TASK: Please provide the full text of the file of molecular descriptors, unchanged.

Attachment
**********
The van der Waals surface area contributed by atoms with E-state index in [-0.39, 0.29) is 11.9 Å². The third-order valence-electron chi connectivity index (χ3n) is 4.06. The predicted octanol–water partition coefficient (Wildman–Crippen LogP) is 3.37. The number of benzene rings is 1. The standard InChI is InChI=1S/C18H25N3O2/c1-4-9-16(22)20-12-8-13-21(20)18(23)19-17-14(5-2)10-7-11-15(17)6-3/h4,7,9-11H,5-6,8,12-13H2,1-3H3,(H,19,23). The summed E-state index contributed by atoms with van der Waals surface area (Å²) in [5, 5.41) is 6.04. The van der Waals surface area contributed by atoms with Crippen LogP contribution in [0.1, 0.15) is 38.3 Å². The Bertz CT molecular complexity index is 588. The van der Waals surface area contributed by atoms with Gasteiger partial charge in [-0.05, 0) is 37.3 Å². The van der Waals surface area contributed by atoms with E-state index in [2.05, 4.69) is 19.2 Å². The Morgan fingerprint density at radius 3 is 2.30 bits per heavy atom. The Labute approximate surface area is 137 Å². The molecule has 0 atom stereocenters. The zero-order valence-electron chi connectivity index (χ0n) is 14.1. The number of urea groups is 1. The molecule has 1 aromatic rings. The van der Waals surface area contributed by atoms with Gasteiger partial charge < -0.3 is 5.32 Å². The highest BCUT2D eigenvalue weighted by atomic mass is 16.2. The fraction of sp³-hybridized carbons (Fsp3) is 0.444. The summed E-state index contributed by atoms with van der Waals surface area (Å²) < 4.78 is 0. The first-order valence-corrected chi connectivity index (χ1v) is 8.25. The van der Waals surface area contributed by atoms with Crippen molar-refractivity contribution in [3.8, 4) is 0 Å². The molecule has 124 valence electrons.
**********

The van der Waals surface area contributed by atoms with E-state index in [-0.39, 0.29) is 11.9 Å². The third-order valence-electron chi connectivity index (χ3n) is 4.06. The predicted octanol–water partition coefficient (Wildman–Crippen LogP) is 3.37. The number of benzene rings is 1. The standard InChI is InChI=1S/C18H25N3O2/c1-4-9-16(22)20-12-8-13-21(20)18(23)19-17-14(5-2)10-7-11-15(17)6-3/h4,7,9-11H,5-6,8,12-13H2,1-3H3,(H,19,23). The summed E-state index contributed by atoms with van der Waals surface area (Å²) in [5, 5.41) is 6.04. The van der Waals surface area contributed by atoms with Crippen LogP contribution in [0.1, 0.15) is 38.3 Å². The Bertz CT molecular complexity index is 588. The van der Waals surface area contributed by atoms with Gasteiger partial charge in [-0.05, 0) is 37.3 Å². The van der Waals surface area contributed by atoms with E-state index in [2.05, 4.69) is 19.2 Å². The Morgan fingerprint density at radius 3 is 2.30 bits per heavy atom. The Labute approximate surface area is 137 Å². The molecule has 0 atom stereocenters. The zero-order valence-electron chi connectivity index (χ0n) is 14.1. The number of urea groups is 1. The molecule has 1 aromatic rings. The van der Waals surface area contributed by atoms with Gasteiger partial charge < -0.3 is 5.32 Å². The highest BCUT2D eigenvalue weighted by atomic mass is 16.2. The fraction of sp³-hybridized carbons (Fsp3) is 0.444. The summed E-state index contributed by atoms with van der Waals surface area (Å²) < 4.78 is 0. The first-order valence-corrected chi connectivity index (χ1v) is 8.25. The van der Waals surface area contributed by atoms with Crippen molar-refractivity contribution in [3.8, 4) is 0 Å². The molecule has 124 valence electrons.